# Waves and Superposition problem

• majormaaz
In summary, the two waves approach each other at the time t = 0, except that pulse 2 is inverted so that it is a downward deflection of the string rather than an upward deflection. The resultant wave at the times t = 1.0 s, 2.0 s, 2.5 s, 3.0 s, and 4.0 s is shown in the figure below. The superposition principle holds for these waves and the absolute value of the height of each pulse is 3 mm.
majormaaz

## Homework Statement

Two wave pulses on a string approach one another at the time t = 0, as shown in the figure below, except that pulse 2 is inverted so that it is a downward deflection of the string rather than an upward deflection. Each pulse moves with a speed of 1.0 m/s. Make a careful sketch of the resultant wave at the times t = 1.0 s, 2.0 s, 2.5 s, 3.0 s, and 4.0 s, assuming that the superposition principle holds for these waves, and that the absolute value of the height of each pulse is 3 mm in the figure below.

Picture found at http://www.cramster.com/answers-jan-08/physics/wave-pulses-string-approach-time_167341.aspx?rec=0

## Homework Equations

Superposition - adding up the amplitudes,

## The Attempt at a Solution

I understand that at t = 1.0 and 4.0 seconds, the superposition would be 0, and why t = 3.0 seconds would be the amplitude, 3mm, but I don't know how to find t = 2 and 2.5 seconds. I'm think that if they were simple sine waves, I could just add them, but they are different shapes. Would that affect the amplitude?

majormaaz said:

## Homework Statement

Two wave pulses on a string approach one another at the time t = 0, as shown in the figure below, except that pulse 2 is inverted so that it is a downward deflection of the string rather than an upward deflection. Each pulse moves with a speed of 1.0 m/s. Make a careful sketch of the resultant wave at the times t = 1.0 s, 2.0 s, 2.5 s, 3.0 s, and 4.0 s, assuming that the superposition principle holds for these waves, and that the absolute value of the height of each pulse is 3 mm in the figure below.

Picture found at http://www.cramster.com/answers-jan-08/physics/wave-pulses-string-approach-time_167341.aspx?rec=0

## Homework Equations

Superposition - adding up the amplitudes,

## The Attempt at a Solution

I understand that at t = 1.0 and 4.0 seconds, the superposition would be 0, and why t = 3.0 seconds would be the amplitude, 3mm,
Okay, so far so good.
but I don't know how to find t = 2 and 2.5 seconds. I'm think that if they were simple sine waves, I could just add them, but they are different shapes. Would that affect the amplitude?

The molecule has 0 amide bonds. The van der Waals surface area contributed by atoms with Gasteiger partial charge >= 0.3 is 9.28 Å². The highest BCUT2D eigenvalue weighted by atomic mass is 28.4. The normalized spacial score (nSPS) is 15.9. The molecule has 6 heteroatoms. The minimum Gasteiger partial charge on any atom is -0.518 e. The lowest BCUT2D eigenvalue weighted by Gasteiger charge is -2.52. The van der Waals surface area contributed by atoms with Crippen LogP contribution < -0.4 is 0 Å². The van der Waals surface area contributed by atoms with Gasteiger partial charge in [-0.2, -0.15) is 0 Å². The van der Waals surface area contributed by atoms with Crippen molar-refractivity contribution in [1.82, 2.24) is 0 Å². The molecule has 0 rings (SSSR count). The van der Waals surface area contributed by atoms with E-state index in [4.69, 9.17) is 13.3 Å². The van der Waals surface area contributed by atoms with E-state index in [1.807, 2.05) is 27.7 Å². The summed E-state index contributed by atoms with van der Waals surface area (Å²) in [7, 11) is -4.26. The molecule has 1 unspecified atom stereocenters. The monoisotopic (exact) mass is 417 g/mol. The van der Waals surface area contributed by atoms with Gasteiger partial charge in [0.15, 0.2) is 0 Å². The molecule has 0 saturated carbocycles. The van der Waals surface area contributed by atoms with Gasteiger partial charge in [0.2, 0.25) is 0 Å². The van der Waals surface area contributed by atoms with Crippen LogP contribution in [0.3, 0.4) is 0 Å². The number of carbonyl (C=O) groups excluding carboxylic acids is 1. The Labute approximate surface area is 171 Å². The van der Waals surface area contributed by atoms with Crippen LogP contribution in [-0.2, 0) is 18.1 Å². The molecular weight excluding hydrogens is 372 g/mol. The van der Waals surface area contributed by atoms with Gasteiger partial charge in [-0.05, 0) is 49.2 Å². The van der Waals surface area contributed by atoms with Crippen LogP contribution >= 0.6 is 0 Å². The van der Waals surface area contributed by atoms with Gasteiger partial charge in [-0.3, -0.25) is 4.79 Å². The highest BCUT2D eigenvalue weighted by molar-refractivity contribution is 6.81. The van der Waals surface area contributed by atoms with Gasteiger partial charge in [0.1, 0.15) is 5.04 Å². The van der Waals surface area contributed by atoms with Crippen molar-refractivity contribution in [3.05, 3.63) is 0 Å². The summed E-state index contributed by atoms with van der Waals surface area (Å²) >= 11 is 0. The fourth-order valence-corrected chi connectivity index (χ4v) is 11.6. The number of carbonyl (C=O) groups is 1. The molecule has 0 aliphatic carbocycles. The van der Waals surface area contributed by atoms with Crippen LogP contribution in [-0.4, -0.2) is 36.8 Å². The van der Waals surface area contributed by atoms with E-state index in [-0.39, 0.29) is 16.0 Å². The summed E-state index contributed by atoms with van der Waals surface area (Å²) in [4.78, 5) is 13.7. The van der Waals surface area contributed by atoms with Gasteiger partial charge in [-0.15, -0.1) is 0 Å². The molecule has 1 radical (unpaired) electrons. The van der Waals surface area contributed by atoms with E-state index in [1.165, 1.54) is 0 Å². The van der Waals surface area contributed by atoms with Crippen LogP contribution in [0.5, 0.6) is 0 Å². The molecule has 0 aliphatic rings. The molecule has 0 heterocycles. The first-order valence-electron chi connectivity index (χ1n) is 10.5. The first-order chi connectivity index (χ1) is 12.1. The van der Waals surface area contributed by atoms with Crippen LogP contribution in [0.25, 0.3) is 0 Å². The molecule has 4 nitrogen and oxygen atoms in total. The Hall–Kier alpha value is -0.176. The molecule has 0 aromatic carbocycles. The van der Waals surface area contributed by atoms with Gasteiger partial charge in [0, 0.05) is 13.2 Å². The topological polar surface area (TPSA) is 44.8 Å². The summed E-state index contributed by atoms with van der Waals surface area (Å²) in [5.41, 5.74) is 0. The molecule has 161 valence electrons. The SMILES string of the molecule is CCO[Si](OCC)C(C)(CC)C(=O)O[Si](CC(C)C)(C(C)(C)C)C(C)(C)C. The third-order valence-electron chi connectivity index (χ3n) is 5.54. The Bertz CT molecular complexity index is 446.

If the superposition principle holds, you can ad them together regardless of their shape. The essence of the superposition principle means that you can add individual contributions together to obtain the final result. The problem statement said, "...assuming that the superposition principle holds for these waves..." So you can add them together.

[If you're curious, Fourier decomposition/analysis is based on the superposition principle using sinusoidal waves. But the superposition principle is not limited to sinusoidal waves. Examples applications of the superposition principle for non-sinusoidal waveforms include wavelet transformations, the Hilbert space of Quantum mechanics, most all modern digital communication systems (cell phones, WiFi, etc.) among other things.]

ok, thanks! I realized that I actually had to draw the problem out frame by frame to get the 2 and 2.5 secs answer. Thanks!

Just for those who might stumble on this thread, what you have to do is look at the x value they give you, then subtract it from the nearest whole number. For example, I had 4.2. I did 4.2 - 4 to get 0.2 This is the point where we have to see what the superposition is. If you draw it out, Only the valley-shaped pulse is there. You can set a proportion of the pulse's height / 0.5(half the total base) to the height of the amp (0.2 relative to 4) / 0.2.

2.5 is just part(c) * -1
Thanks again, collinsmark!

## 1. What is a wave?

A wave is a disturbance that travels through a medium, transferring energy from one point to another without the physical movement of the medium itself.

## 2. What is the superposition principle?

The superposition principle states that when two or more waves meet at a point, the resulting displacement is the algebraic sum of each individual wave's displacement at that point.

## 3. How do you calculate the resulting wave from two interfering waves?

To calculate the resulting wave from two interfering waves, you need to add their displacements at each point using the superposition principle. This will give you the amplitude and frequency of the resulting wave.

## 4. What is constructive interference?

Constructive interference occurs when two waves meet and their displacements are in the same direction, resulting in a larger amplitude. This can occur when waves are in phase, meaning their peaks and troughs align.

## 5. What is destructive interference?

Destructive interference occurs when two waves meet and their displacements are in opposite directions, resulting in a smaller or even zero amplitude. This can occur when waves are out of phase, meaning their peaks and troughs do not align.

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